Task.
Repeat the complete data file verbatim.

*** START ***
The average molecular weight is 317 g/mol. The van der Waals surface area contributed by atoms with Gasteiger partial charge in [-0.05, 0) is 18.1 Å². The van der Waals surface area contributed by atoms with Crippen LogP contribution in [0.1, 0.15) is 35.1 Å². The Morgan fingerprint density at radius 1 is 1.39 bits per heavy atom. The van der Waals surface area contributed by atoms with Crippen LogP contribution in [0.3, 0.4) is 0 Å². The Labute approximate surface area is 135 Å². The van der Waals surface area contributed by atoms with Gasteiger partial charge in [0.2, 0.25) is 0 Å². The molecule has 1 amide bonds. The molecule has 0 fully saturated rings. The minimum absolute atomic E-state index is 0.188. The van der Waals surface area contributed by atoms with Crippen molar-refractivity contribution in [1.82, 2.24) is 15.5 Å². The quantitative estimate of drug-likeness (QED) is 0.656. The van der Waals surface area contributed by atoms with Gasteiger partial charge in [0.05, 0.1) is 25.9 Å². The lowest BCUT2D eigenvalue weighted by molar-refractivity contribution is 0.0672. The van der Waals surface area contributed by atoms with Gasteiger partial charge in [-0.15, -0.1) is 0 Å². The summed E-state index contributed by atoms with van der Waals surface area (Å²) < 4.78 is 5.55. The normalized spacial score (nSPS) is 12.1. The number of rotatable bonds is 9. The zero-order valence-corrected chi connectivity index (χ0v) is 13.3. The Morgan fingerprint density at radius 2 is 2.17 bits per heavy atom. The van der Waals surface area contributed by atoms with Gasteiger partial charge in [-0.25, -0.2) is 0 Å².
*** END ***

The average molecular weight is 317 g/mol. The van der Waals surface area contributed by atoms with Gasteiger partial charge in [-0.05, 0) is 18.1 Å². The van der Waals surface area contributed by atoms with Crippen LogP contribution in [0.1, 0.15) is 35.1 Å². The Morgan fingerprint density at radius 1 is 1.39 bits per heavy atom. The van der Waals surface area contributed by atoms with Crippen LogP contribution in [0.3, 0.4) is 0 Å². The Labute approximate surface area is 135 Å². The van der Waals surface area contributed by atoms with Gasteiger partial charge in [0.2, 0.25) is 0 Å². The molecule has 1 amide bonds. The molecule has 0 fully saturated rings. The minimum absolute atomic E-state index is 0.188. The van der Waals surface area contributed by atoms with Crippen molar-refractivity contribution in [1.82, 2.24) is 15.5 Å². The quantitative estimate of drug-likeness (QED) is 0.656. The van der Waals surface area contributed by atoms with Gasteiger partial charge in [0.05, 0.1) is 25.9 Å². The lowest BCUT2D eigenvalue weighted by molar-refractivity contribution is 0.0672. The van der Waals surface area contributed by atoms with Gasteiger partial charge in [-0.15, -0.1) is 0 Å². The summed E-state index contributed by atoms with van der Waals surface area (Å²) < 4.78 is 5.55. The normalized spacial score (nSPS) is 12.1. The number of rotatable bonds is 9. The zero-order valence-corrected chi connectivity index (χ0v) is 13.3. The Morgan fingerprint density at radius 2 is 2.17 bits per heavy atom. The van der Waals surface area contributed by atoms with Gasteiger partial charge in [-0.25, -0.2) is 0 Å².